Joe_harriott-genius_span3
May 2001

Joe Harriott
Genius
Jazz Academy

There's so little of Joe Harriott's music available that any addition to his discography is welcome. And this is a valuable release. It comprises four tracks by Harriott's pioneering free-form quintet live in 1961; one track apiece of the altoist with the Michael Garrick Quintet (1963) and the Michael Garrick Septet (mid-'60s); and five undated Harriott duos with pianist William Haig-Joyce, apparently recorded in the latter's front room.

Harriott is known for developing a concept of free-form or abstract jazz contemporaneous with (yet independent of) Ornette Coleman's free jazz. Unlike Coleman, he continued to play bebop and the quintet tracks here begin with accomplished versions of "Moanin'" and "'Round Midnight." Harriott then introduces two of his new abstract pieces, "Coda" and "Tempo," which had just appeared on the 1960 Free Form LP. Unfortunately, the quintet's regular trumpeter Shake Keane missed this Manchester concert. His replacement, Les Condon, though a capable player, was presumably less familiar with Harriott's innovatory approach, and those mercurial alto/trumpet interactions that generate such excitement on Free Form are less in evidence. Keane, though, does feature on the 1963 "Calypso Sketches" (a.k.a. Free Form's "Calypso"), where his darting tangles with Harriott provide the disc's most thrilling moments.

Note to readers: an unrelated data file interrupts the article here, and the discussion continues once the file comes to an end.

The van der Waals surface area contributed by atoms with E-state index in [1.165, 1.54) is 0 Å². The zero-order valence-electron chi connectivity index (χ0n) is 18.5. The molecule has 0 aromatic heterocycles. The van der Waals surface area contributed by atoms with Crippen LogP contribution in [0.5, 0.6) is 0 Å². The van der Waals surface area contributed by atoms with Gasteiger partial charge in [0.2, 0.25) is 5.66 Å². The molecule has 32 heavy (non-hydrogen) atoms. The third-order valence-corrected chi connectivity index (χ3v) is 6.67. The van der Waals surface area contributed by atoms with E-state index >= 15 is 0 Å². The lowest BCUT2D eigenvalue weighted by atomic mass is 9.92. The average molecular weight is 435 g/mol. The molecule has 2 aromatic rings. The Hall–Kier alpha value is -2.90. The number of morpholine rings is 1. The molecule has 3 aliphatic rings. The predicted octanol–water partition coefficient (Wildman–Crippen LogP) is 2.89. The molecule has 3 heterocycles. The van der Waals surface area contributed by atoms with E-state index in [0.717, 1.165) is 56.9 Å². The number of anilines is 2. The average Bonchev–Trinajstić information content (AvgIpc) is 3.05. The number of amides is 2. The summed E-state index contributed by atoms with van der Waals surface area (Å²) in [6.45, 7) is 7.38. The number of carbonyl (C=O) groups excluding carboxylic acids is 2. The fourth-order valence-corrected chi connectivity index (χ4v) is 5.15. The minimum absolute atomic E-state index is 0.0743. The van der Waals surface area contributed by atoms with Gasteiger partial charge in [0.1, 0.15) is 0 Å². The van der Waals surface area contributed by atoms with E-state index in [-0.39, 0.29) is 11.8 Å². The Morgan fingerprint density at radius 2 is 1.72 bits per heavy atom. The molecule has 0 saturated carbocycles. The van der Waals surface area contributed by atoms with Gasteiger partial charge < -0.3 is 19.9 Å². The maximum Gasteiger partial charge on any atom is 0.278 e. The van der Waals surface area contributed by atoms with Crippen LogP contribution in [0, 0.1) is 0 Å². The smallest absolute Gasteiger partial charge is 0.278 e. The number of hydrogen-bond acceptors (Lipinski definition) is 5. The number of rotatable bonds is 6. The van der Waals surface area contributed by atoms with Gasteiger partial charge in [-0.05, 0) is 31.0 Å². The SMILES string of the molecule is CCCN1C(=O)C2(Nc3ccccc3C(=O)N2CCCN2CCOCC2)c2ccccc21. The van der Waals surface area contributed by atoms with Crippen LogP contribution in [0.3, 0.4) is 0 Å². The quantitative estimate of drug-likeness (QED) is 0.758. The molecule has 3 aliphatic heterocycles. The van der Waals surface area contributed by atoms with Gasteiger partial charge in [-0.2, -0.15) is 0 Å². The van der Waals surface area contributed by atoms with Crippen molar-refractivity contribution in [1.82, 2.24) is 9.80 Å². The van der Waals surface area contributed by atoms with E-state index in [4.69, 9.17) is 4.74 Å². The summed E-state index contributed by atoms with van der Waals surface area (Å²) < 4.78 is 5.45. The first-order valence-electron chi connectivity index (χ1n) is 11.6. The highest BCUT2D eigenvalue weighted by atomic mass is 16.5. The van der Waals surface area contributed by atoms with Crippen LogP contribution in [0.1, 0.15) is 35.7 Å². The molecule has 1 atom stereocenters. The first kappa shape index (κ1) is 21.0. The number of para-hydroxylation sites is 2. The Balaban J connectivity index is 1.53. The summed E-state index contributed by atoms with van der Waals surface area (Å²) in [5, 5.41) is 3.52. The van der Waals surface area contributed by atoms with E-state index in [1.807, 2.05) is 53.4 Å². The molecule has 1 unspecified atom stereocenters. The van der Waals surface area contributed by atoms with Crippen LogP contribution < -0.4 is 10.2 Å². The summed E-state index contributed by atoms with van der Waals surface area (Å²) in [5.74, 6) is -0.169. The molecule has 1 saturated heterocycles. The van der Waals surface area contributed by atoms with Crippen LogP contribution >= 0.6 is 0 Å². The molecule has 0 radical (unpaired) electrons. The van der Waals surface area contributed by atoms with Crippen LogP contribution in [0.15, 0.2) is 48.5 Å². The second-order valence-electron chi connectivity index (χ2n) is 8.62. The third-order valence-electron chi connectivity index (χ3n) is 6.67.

The duos are rather poignant. Pianist Garrick, who runs Jazz Academy, thinks they come from the late 1960s, when Harriott worked as a travelling soloist, crashing for periods with fans and friends such as Haig-Joyce. The tunes are from the bebop repertoire, and include a fluent "Confirmation" and a beautiful version of "How Deep Is the Ocean?" But there's a snag. Coleridge Goode, bassist in Harriott's original quintet, has overdubbed bass onto four of the duos. Excepting two bowed-bass-and-vocal solos(!), Goode's presence is unobtrusive-but it still alters the way you listen to the music. Is this really how to treat the legacy of an artist you claim is a genius?

Originally published in May 2001
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